Friday, August 16, 2013

Mark 12:1–12

Mark 12:1–12 (ESV): The Parable of the Tenants

Passage

In the last passage the religious leaders had questioned Jesus’ authority to do the things he was doing and say the things he was saying, but he turned the question around on them and showed that they had relinquished their own responsibility as leaders by not behaving as they should in spiritual leadership of the people. This parable continues this point.

This is a fairly straightforward parable, I think, the link above to the passage will bring you to the text, but it helps to have the “cast of characters” in your head as you read it:
  • The man who planted the vineyard is God
  • The vineyard is the nation of Israel
  • The tenants are the Jewish religious leaders
  • The servants which were sent are, I think, the Old Testament prophets
  • The man’s son is, of course, Jesus
And I’ve talked before that when the Bible talks about “fruit,” it’s talking about good works. In the Old Testament context, that would mainly mean obedience to God’s laws and precepts.

With this in mind, we have a very straightforward telling of the history of Israel:

God created a nation, and put in charge religious leaders to guide the nation and help them obey God. When God sent His prophets to inquire about this obedience the religious leaders beat or killed the prophets, or otherwise sent them away empty-handed. Finally God sent his own Son, but the religious leaders still didn’t produce the obedience they were meant to produce—instead they killed the Son. And for this reason God is taking the nation of Israel away from the Jewish religious leaders, and giving it to others. (Spiritually speaking.)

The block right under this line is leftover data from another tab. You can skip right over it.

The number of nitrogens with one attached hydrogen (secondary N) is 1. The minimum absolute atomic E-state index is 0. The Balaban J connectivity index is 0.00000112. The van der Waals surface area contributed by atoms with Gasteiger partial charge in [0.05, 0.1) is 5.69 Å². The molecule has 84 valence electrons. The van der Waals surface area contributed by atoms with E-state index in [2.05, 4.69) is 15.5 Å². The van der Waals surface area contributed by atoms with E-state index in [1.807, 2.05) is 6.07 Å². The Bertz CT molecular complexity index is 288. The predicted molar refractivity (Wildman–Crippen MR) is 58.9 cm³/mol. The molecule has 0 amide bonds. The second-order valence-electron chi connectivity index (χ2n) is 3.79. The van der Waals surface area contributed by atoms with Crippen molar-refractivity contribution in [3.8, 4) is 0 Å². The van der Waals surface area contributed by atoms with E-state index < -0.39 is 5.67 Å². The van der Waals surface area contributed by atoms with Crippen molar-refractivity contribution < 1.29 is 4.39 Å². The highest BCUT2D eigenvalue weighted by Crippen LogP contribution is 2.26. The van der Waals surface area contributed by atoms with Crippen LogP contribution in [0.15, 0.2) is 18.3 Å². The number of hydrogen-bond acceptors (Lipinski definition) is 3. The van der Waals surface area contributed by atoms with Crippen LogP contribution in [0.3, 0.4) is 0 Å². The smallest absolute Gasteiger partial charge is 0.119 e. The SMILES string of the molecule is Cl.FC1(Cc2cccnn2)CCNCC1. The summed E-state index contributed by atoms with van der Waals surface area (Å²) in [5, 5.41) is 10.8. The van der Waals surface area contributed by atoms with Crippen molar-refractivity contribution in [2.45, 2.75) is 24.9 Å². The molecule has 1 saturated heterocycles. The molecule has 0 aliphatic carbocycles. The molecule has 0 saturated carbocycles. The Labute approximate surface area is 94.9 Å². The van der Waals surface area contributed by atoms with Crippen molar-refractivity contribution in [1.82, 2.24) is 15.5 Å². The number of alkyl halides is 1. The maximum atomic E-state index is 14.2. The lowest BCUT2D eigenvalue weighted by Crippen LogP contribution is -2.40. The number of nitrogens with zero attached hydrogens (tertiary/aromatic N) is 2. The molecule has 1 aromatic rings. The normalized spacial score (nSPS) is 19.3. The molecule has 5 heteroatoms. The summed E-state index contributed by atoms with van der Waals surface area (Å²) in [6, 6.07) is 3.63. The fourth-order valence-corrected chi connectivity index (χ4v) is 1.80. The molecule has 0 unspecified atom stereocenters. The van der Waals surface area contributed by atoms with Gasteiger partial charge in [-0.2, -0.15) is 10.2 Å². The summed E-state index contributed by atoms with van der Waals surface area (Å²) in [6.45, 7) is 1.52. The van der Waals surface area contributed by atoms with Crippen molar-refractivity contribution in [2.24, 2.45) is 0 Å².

The religious leaders definitely saw this meaning, or something like it, because they want away after this parable seeking to have Jesus arrested, knowing that he had told it against them.

Thoughts

The one additional thought I had was on the phrasing in verse 6 (ESV):

“He had still one other, a beloved son. Finally he sent him to them, saying, ‘They will respect my son.’”
It probably goes without saying, but this is not indicating that God was taken by surprise when He sent Jesus into the world, thinking that the religious leaders would accept Him and then suddenly realizing that, “Oh no—they’re going to kill him!” The man in the parable talks that way for the sake of telling the story; in the real version, God knew—and intended!—all along what would happen to Jesus. It was the plan from the beginning.
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